I hope this little yet efficient update will let you, players, enjoy GROWL more.

New UI is building~~

Posted by
14 hours ago | August 30th, 2015 11:14 am

a middle ages UI with stylize is difficult for me …

my working conditions? may be a little bit dark...?

my working conditions?
may be a little bit dark…?


so I need to explore some new way with other method….

Scheme 2

Scheme 2

Scheme 1

Scheme 1

the old UI(final show panel) was use from our team’s last game work~~

which named< Double Cross>  ,a cyber-punk survival game…


a cyber-punk style game ,player use lazer to hit thes enemies and striving to live long enough~~

a cyber-punk style game ,player use lazer to hit thes enemies and striving to live long enough~~

DownLoad-Link is  here…. :


bugs still alives…..woym and Mr.Hitman   have been working hard to fix them recently~~

huge crowds of angry enemies


Alien Rush post-mortem

Posted by
14 hours ago | August 30th, 2015 11:10 am

Alien Rush is mine 6th LD entry and mine 5th Compo entry. You can play it here.



What I’m happy about:

  • Gameplay – Most people commenting my game (my friends or other LD participants) says that my game is good, addictive and based around good idea. Personally I also like it :)
  • Game genre – All my former games are platformers or top-down shooters. I didn’t want to make another same game, so I decided to make something different, and the final result is mash-up between platformer, real-time strategy and tower defense.
  • Graphics – In my former games graphics were awful. I think Alien Rush graphics are acceptable, which is already big improvement (and some people even likes graphics!). During warmup, I had a bit of practice with pixel art. Also, I learned how to make animations. I think they adds life to my game.
  • Level design – Most players and I think that levels are nice and fun to play.

What I have mixed feelings about:

  • Theme – Amount of ways LD participants could use it was pretty small, in the other hand,  there were a lot worse themes during votes, or former LDs.
  • My engine – I really like Unity3D and its workflow. But there was one bug in engine that caused me a lot of pain. It caused that some Rigidbodies2D automatically translated into (0,0,0). Everytime it happened I had to restart Editor.
  • Sound – Sound in my game is just SFXR-generated sound effects. I cannot make any music (I’m willing to learn it someday). Besides that, I feel that sound – similar to animations – makes my game alive
  • Splash screen tutorial and learning curve – it translates rules of the game, but now I think that in-game tutorial would be better, ever if I had to sleep one hour less :) Also, learning curve is too steep IMO. I should add easy level 1, which also would serve as tutorial.

What I don’t like:

  • Balance – I hate balancing units and I can’t do it, no matter how hard I would try. As a result, cannons are practically useless, and game feels overall unbalanced.
  • Way I made this game – Shortly after I got idea of game, I sat down and started making it, without any thinking how I will do it. As a result, code is a mess and it leads to last issuse
  • Glitches and annoying things – I fixed all major bugs, but some things are a result of implementation design (e. g. houses blocking units). I couldn’t fix it without remaking almost whole game.

What I hate:

  • I hate that I didn’t make any screens during development or timelapse :(

Anyway, I’m very happy with result. You can play my game here.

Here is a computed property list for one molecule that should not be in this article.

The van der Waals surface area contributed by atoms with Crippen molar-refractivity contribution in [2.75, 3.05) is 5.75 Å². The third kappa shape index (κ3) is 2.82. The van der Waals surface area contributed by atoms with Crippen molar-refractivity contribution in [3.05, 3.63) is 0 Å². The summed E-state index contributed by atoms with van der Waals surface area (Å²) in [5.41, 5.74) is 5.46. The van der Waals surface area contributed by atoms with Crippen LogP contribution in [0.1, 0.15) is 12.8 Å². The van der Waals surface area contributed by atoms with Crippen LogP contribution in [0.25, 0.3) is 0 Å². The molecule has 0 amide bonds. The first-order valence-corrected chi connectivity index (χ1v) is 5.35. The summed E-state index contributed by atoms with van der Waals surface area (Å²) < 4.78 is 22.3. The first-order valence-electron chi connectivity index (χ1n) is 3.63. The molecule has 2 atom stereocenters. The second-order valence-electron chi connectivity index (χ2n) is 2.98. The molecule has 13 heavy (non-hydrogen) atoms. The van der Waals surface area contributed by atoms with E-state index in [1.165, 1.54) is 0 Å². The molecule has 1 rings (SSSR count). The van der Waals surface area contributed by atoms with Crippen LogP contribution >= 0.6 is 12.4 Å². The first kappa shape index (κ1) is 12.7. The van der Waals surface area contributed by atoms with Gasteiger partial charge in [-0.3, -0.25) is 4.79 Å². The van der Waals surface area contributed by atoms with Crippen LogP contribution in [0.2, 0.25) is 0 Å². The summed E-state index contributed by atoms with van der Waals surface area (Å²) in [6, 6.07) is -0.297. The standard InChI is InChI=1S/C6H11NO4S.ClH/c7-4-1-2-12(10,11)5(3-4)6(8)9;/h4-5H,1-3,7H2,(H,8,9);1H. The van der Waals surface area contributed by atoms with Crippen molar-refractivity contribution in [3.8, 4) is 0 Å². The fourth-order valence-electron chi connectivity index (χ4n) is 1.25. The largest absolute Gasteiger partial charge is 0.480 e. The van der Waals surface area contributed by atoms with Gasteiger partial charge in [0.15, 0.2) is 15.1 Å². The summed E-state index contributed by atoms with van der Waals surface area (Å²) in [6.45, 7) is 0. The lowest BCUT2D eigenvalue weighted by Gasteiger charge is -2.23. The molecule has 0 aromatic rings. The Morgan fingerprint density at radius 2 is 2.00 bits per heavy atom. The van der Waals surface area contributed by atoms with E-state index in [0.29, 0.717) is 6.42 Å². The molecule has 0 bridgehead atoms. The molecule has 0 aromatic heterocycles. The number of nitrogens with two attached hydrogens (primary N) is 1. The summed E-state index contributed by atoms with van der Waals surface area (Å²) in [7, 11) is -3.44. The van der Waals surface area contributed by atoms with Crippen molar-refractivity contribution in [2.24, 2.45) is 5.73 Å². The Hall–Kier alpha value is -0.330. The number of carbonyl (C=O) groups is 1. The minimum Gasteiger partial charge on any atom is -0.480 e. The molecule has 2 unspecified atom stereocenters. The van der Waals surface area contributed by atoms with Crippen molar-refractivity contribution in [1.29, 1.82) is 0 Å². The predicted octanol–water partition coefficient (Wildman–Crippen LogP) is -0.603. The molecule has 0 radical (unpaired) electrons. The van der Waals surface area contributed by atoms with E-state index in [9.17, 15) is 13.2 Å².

Other things about my game:

  • Major inspirations were Lemmings (gameplay, way of commanding units), StarCraft (plot, units) and Plants vs Zombies (HUD, overall design).
  • I’m still thinking about making post-compo version, but I don’t know if I will have sufficient time (school begins soon). In post-compo version, I would rewrite game, eliminating all glitches and annoying things. I’d also like to rebalance game and add in-game tutorial, more levels, more complex A.I. and music).
  • I were going to add menu which would serve as invasion plan, but I ran out of time.
  • If you want to ask me anything about my game or post-compo version, feel free to do it under this post.



It’s not dead yet it just smells funny

Posted by
15 hours ago | August 30th, 2015 10:26 am

A bit of a post-mortem thing for the LD33 game. A few of you seemed to be actually interested in it, so I guess I’ll say something about why I didn’t submit.


Yeah, that one. With the whole social experiment of having all levels be user-created and sorted by how many deaths they’ve caused.

By 3 AM Tuesday, the online features were mostly working. The gameplay part itself had some glitches related to the player’s growing/shrinking powers, and was missing things like thrusters for tiles (which seemed like too big of a gameplay element to leave out). No audio, no in-game help.

All in all, it was enough incompleteness to drop out for. Not worth the inevitable sea of “it’s confusing” “how’s this related to the theme” sort of comments and 500-something rankings.

It ain’t easy doing a multiplayer game, but now I have the know-how. I started too late on a couple of things, but had a pretty chill weekend designing it, and the framework is still there.

So I’ll still be working on this one and spamming about it here. It’s the sort of project where I’ll want to tweak with different tilesets and musical pieces and all sorta cool transition animations, instead of having to rush things. It’s my little bonsai garden from now on.

Some webGL improvements for “Sunset Monster”

Posted by
15 hours ago | August 30th, 2015 10:07 am

Hi everyone!

I have modified the web version so it now fits the screen space and can be correctly played directly on the game page here.

That has been my very first game jam, and I appreciate so much all your comments.

Thank you all again, and have a nice play!!


My First 48 Hours Experience with Ludum Dare

Posted by
15 hours ago | August 30th, 2015 10:00 am